3 LA Angels spring surprises you’ll see in MLB soon

There were some standout performers this spring in Tempe.

Los Angeles Angels relief pitcher Kelvin Caceres (71) throws
Los Angeles Angels relief pitcher Kelvin Caceres (71) throws / Jayne Kamin-Oncea-USA TODAY Sports

The Los Angeles Angels are entering a new era of baseball. While Mike Trout is still on the roster, the Halos will look a lot different without No. 17 in the middle of the lineup. With Shohei Ohtani off to that other team in LA, the Angels focus may begin to shift toward some of the organization's younger and lesser known talent.

Many of the Angels top prospects have already found their way to the major leagues. Zach Neto and Nolan Schanuel will be part of the Angels Opening Day roster, and top prospects like Nelson Rada and Caden Dana are easily two years away from making it to The Show.

But the Angels will soon embrace a handful of players who aren't yet household names, but had success this spring out in Tempe. Which three Angels players, who won't be part of Los Angeles' Opening Day roster, might find their way to the big leagues rather quickly this season?

Nick Jones, LA Angels LHP

The Los Angeles relief corps is flooded with a number of players who are out of minor league options. That means the Halos need to either carry those players into the regular season or bid them farewell. At this point of the season, most teams opt for the former rather than latter in order to maintain roster flexibility.

But it's a good bet that one or more of the relievers that LA takes into Opening Day will fail to impress or wind up on the injured list. When that happens, the Angels may turn to left-hander Nick Jones. The 25-year-old was a non-roster invite to spring training and performed quite well during his limited number of appearances.

Jones was an eighth-round draft pick of the Halos back in 2021 and had been striking batters out with regularity throughout his time in the minor leagues. Last season, Jones posted a 28.8% strikeout rate and allowed opposing batters to barely hit above .200.

This spring, Jones made only three appearances but didn't allow a run. In fact, only one of the 13 batters Jones faced during Cactus League play even recorded a hit. Jones struck out six and walked two over three innings of work. The southpaw is ticketed for Triple-A to start the 2024 season, but if Jose Suarez falters, look for Jones to get the call to join the active roster.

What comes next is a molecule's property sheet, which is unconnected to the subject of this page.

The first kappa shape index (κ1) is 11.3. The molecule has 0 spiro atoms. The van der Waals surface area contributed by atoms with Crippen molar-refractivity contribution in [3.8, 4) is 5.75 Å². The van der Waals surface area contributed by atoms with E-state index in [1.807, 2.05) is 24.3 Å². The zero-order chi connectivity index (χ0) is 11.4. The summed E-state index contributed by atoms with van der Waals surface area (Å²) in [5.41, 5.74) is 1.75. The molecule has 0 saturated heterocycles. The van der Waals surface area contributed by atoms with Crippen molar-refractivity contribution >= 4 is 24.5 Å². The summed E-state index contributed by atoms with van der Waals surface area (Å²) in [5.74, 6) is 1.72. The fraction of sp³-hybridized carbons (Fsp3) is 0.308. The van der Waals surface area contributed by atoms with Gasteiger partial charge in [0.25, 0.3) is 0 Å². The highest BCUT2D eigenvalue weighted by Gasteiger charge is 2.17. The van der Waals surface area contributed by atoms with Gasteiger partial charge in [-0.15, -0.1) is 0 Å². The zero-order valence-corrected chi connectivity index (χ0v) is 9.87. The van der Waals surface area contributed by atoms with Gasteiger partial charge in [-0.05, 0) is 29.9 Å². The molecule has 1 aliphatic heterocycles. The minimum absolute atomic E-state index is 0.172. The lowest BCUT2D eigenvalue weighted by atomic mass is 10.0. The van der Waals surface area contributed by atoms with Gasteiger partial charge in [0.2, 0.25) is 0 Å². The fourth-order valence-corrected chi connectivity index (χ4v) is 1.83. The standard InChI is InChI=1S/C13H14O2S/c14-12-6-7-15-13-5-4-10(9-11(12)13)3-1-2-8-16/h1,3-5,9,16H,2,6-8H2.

Jake Marisnick, LA Angels OF

Jake Marisnick is not a foreign name to Angels fans, but they're used to seeing him play for the opposing team. Marisinick's best stretch as a professional was during his time with the Angels' AL West rival, the Houston Astros.

Marisnick was signed to a minor-league deal this offseason and received a non-roster invite to spring training. It's not hyperbole to say that Marisnick was the most impressive position player in camp this spring, and it's honestly rather surprising that the veteran was left off the Angels' Opening Day roster.

But it appears as though the Angels are willing to give Jo Adell one last chance to show that he can be a major league ballplayer. If past performance is the best indicator of future performance, then Marisnick might be called up to the big leagues sometime in April or May.

Adell's history in the majors is littered with unsuccessful attempts to prove himself at the highest level. Seeing as how the former first-round pick is out of minor league options, Adell's spot on the Angels roster is hanging by a thread. If Marisnick's .891 OPS from spring ball carries over to the Triple-A regular season, then Angels fans will see the 32-year-old make his 2024 debut sooner than later.

Kelvin Caceres, LA Angels RHP

Kelvin Caceres made his major league debut last season, but it was little more than a cup of coffee. Caceres made two appearances out of the Angels bullpen, walked two of the eight batters he faced, threw a wild pitch, and allowed two runs to score. There have been worse debuts, but Caceres would like to prove that he's better than the effort he displayed in 2023.

This spring, Caceres put up some good numbers and stuck around until about the final week of spring training. That would suggest that new manager Ron Washington and his staff were willing to give Caceres an extended look.

As was the case with the aforementioned Nick Jones, the Halos bullpen doesn't allow for a lot of wiggle room at the moment. If any of the team's non-roster invitees were going to receive a shot at the Opening Day roster, it was going to be Drew Pomeranz or Hunter Strickland. Pomeranz was released, and Strickland could be part of the festivities later this week.

But keep an eye out for Caceres. If the right-hander's spring performance carries over to his first weeks in the minor leagues, it won't be long before the 24-year-old forces the Angels' hand. Caceres logged five innings, posted a 1.80 ERA, and struck out five batters during Cactus League play. Caceres is trying to work his way back to the big leagues, and his spring performance was quite encouraging.

More LA Angels News from Halo Hangout